CAMEROON

 CAMEROON -Christian and Muslim religious leaders:
dialogue and peace must prevail in the English-speaking regions 

Yaoundé (Agenzia Fides) - In Cameroon, Christians and Muslims join forces to demand that peace prevails in the English-speaking provinces. In a joint statement, the Council of Protestant Churches, the Supreme Islamic Council and the Catholic Episcopal Conference join their voices to denounce the increasing violence that has occurred in the last two years and call for the cessation of "indiscriminate arbitrary killings by secessionist armed groups and Cameroonian armed forces". Mgr. Samuel Kleda, Archbishop of Douala and President of the Bishops' Conference of Cameroon, Sheikh Oumarou Malam, member of the Islamic Supreme Council, and Fonki Samuel Forba, leader of the reformed Churches have called on the government, political parties, the diaspora and groups armed secessionists to sit at a table and start a dialogue that leads to a definitive solution of the political-military crisis.

Instability began in 2016 when lawyers and English teachers demonstrated so that they would be allowed to continue using the common law system in courts and could continue to teach English in schools. They were joined by large sections of the English-speaking population who feel marginalized and dominated by the Francophone legislative and educational system. These protests led to strikes and then degenerated into deadly clashes between security forces and supporters of the English-speaking regions.

Last May, the Catholic Episcopal Conference, after condemning the violence, offered to mediate between the various parties involved in the conflict, but its appeal was ignored. At the end of July, Christian and Muslim religious leaders, among whom Card. Christian Tumi, Archbishop Emeritus of Douala, Pastor George Fochang Babila, of the Presbyterian Church of Cameroon, Imam Tukur Mohammed Adamu of the Central Mosque of Bamenda (North West) and Chief Imam Alhaji Mohammed Abubakar, of the Central Mosque of Buea (South -over) launched the proposal to convene a national conference to bring together the English speakers of the Country. Even this appeal, however, fell on deaf ears. The government of Yaoundé opposed and did not allow any meeting to take place.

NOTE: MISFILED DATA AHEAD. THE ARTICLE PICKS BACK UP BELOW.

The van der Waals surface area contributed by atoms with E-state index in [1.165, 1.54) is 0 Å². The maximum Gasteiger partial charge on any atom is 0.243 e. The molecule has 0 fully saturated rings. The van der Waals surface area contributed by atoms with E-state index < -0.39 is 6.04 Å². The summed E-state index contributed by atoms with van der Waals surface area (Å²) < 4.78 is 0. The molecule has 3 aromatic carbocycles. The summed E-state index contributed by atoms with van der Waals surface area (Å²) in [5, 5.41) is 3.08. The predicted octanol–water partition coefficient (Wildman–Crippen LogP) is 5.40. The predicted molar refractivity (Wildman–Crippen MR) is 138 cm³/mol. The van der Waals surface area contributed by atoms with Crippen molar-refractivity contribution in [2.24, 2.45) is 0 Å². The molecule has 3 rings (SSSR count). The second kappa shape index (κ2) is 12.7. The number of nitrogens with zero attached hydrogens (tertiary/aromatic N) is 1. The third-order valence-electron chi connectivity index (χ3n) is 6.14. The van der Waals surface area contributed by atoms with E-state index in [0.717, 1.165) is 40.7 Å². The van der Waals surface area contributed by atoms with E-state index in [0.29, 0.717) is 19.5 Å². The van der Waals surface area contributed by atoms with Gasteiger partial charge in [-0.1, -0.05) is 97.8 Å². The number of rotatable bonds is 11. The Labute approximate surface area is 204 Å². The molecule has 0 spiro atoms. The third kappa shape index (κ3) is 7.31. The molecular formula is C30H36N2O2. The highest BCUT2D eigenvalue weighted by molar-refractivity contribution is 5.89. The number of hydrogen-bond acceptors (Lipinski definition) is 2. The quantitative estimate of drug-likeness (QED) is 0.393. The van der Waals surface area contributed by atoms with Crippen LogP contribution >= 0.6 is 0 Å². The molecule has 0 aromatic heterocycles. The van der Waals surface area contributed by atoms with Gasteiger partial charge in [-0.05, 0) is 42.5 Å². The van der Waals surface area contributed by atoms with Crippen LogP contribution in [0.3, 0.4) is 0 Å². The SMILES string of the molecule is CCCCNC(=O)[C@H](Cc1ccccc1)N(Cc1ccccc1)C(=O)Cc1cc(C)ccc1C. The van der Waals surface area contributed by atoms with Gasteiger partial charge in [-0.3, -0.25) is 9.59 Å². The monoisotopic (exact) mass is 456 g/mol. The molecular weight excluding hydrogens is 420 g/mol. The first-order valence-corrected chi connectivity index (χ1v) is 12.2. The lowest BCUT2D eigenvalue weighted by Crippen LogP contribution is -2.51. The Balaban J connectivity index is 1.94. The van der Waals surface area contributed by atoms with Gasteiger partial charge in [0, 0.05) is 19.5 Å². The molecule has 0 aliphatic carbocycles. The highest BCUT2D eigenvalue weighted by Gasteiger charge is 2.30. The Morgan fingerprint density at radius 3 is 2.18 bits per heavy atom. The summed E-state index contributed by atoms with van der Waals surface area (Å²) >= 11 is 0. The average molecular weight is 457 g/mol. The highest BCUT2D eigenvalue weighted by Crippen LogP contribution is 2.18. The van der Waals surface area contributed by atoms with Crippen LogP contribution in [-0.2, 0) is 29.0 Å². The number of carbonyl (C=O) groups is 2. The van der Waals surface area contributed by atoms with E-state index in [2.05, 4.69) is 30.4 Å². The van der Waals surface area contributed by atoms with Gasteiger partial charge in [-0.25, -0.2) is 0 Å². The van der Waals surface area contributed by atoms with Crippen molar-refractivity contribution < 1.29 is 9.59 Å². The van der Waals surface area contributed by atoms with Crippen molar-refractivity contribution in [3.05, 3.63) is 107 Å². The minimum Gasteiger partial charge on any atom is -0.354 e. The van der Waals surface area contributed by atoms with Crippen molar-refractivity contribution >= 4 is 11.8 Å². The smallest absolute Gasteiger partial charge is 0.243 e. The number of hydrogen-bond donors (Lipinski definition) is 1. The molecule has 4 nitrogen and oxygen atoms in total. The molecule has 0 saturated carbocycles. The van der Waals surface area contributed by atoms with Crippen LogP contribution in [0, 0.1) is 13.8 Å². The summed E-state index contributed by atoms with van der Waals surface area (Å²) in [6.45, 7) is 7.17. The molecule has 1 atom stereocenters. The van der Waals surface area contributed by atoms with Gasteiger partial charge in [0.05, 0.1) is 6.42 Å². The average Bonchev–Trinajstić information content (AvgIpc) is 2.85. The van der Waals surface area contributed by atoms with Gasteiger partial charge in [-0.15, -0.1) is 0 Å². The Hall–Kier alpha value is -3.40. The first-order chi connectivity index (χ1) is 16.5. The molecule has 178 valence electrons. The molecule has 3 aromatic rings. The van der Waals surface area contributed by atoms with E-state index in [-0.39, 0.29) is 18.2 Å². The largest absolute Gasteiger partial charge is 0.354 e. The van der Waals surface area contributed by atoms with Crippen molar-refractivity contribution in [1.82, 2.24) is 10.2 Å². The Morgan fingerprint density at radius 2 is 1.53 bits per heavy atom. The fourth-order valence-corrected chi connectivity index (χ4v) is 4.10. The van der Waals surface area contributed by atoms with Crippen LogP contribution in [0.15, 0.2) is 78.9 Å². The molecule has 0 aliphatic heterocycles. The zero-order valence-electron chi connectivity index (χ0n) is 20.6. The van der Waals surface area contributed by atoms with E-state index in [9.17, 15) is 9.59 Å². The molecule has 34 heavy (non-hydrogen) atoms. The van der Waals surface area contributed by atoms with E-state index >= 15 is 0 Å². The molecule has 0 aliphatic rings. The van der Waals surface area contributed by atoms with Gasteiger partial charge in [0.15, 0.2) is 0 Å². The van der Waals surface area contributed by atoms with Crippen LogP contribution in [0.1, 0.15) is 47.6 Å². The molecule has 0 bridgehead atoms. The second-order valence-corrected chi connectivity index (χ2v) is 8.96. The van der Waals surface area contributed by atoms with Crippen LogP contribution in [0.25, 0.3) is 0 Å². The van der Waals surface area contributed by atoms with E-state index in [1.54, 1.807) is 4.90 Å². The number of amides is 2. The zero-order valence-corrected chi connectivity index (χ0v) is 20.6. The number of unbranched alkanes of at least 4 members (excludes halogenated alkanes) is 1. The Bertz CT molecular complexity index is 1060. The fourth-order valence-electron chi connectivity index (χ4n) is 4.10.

On September 19, the religious leaders of Cameroon asked the government to look for "a solution at a national level, taking into account its deep and real causes". They also urged to punish those responsible for violence, military or civilian. A few days before the presidential elections take place on 7 October, religious leaders invite political parties to give priority to resolving the crisis in their programs. "However, "hate speech" must be avoided", religious leaders concluded, "since" words can further worsen the situation", while today more than ever it is urgent to embark on a path of dialogue, to achieve peace.

Source: fides.org

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